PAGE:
Orological style charts are few and far between–and this is in the context of the already obscure comparative genre. This is too bad. They are a unique application of a beautiful discipline of mapping. Moreover, they stand as testimony to the value of comparative views as more than delightful pictures, but as serious tools for documenting the surface of the for industrial purposes. But why were they drawn?

© Peter Roehrich, 2016

Behind the Lens

Imagine a beautifully engraved Victorian map painstakingly hand colored. Now imagine that map reduced to a tiny, grainy, poorly lit image. I strive to offer you high quality, large images for your viewing, downloading, and analysis if you wish. A reader recently suggested I share my photography process, so I am writing a meta post on my methodology.

Over the past two plus years I have grown my technique and equipment for imaging my maps. Early on I snapped a picture with my phone or tablet, map laying on the floor, usually with my shadow falling squarely on the map and in poor light to begin with. I have gone through a trial and error period to reach a fairly effective, efficient, and reliable system.

I have a copy stand that I built, but usually don’t use it due to set up and breakdown time. Instead, I typically use off the shelf equipment from Home Depot and Amazon, along with my Nexus 5X phone’s 12 MP camera.


  • Four clamp on spotlights with daylight 5,000 k LED spotlight bulbs. (Cameras handle light from daylight bulbs better than that from incandescent bulbs.)
  • Two indoor extension cords.
  • Two long wooden paperweights, each about 12 inches.
  • My dining room table and two chairs.
  • My phone’s 12 MP rear facing camera.
Equipment used in photographing maps. (Photo: Own work.)
Equipment used in photographing maps. (Photo: Own work.)


  • I wipe down and the dry dining room table.
  • I clamp the lights to chairs, two lights per chair, one chair on each side of the table.
  • I place the map on the table, handling it with washed hands and weighting the edges with the paperweights.
  • I plug in and turn on the lights, positioning the chairs and angling the lights so as to evenly illuminate the map.
  • I align the map in the phone’s screen so as to fill the screen, being mindful of keystoning and distortion, then snap a few pictures, as well as close-ups as needed.
  • I repeat for other maps, then break down the setup.
Manuscript map from 1824. (Photo: Own work.)
Manuscript map from 1824. (Photo: Own work.)

Post Processing

  • I upload my images to Google Photos.
  • I click the pencil edit icon to get to the very easy to use editing tools (I’m sure more experienced photographers are shocked and appalled right now!).
  • I rotate and crop the image as needed.
  • There are four basic parameters which Google Photos allows to be manipulated: Light, Color, Pop, and Vignette. I leave Color and Vignette at their defaults. I punch Light up to about ¾ (from ½) and Pop up to ¼ (from nothing).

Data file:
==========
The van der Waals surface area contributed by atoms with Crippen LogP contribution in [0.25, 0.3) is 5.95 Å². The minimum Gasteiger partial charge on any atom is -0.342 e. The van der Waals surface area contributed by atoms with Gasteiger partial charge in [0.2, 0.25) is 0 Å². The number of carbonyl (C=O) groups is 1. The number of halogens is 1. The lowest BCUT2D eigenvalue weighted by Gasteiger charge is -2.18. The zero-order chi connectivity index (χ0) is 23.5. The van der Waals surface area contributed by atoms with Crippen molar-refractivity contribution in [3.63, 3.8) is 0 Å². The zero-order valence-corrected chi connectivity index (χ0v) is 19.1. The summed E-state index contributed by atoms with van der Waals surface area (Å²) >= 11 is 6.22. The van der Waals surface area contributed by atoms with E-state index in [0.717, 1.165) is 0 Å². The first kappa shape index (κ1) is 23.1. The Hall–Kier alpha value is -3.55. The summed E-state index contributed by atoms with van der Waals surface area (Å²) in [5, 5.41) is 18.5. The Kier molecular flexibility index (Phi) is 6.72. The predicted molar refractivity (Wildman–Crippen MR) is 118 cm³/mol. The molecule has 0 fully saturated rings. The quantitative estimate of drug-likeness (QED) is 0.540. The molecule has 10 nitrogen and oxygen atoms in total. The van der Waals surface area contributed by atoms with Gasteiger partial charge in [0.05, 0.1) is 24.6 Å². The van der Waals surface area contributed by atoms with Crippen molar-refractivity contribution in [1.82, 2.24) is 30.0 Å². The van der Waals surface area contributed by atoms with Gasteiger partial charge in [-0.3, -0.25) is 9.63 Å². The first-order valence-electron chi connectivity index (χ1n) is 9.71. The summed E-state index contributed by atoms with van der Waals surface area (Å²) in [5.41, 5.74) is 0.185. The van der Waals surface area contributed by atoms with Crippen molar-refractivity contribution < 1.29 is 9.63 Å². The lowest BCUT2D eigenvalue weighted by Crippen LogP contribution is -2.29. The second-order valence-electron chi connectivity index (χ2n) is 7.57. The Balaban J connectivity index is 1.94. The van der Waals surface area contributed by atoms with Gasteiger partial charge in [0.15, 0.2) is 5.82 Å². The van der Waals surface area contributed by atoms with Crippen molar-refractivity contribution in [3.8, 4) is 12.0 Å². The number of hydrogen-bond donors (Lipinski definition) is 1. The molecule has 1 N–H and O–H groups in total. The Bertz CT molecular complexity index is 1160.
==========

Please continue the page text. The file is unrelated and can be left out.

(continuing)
• I then save the image (the original remains in the background) and download to my computer.
Photograph post processing. Color and contrast adjusted using Google Photos. (Photo: Own work.)
Photograph post processing. Color and contrast adjusted using Google Photos. (Photo: Own work.)

That’s it! I have gorgeous, high-resolution, ready to upload images in about 20 minutes.

These techniques can be used for any type of antiquarian document, or for that matter, any document you wish to digitize, old or modern. I have on occasion experimented with the OCR capabilities of Google Docs. I once imaged a comparative with about 200 peaks; keying in the accompanying data table would have been excruciatingly tedious, so I used my phone to scan it to PDF. The result was good but not perfect.

© Peter Roehrich, 2016

German Comparative Innovation

Comparatives were popular through most of the 19th century, published across western Europe, the United States, and later in Japan. Comparative views evolved constantly as new information became available, as publishers sought new ways to differentiate their atlases, and as new ideas in data visualization emerged. Whereas the works of European and American cartographers’ drove the changes in the genre, Humboldt, Bertuch, and Perthes were standouts as innovative German publishers of comparative views.

Black and white print c1840s of Chimborazo, inspired by Humboldt.
Physical Geography, c1840s partial reprint of Humboldt’s 1805 view of Mount Chimborazo. (Own work.)

Alexander von Humboldt shook up scientific data presentation when, in 1805, he published Geographic der Pflanzen in den Tropenlandern, ein Naturgemalde der Anden documenting his findings from his exploration of Mount Chimborazo in present day Ecuador. It was unique in that it displayed information corresponding to altitudes in relative position on a cross-section of a map. In the margins of the graphic he further annotated observations of physical phenomena and their corresponding altitudes. Where this style of visualization seems commonplace to 21st century information consumers, it was hardly such at the time; in the early 1800s visual display of data was in its infancy.

Possibly the first comparative view of the early style, showing mountains of the old and new worlds.(Own work)
Hohen der Alten by Bertuch, c1810. Possibly the first comparative view of the early style, showing mountains of the old and new worlds. (Own work)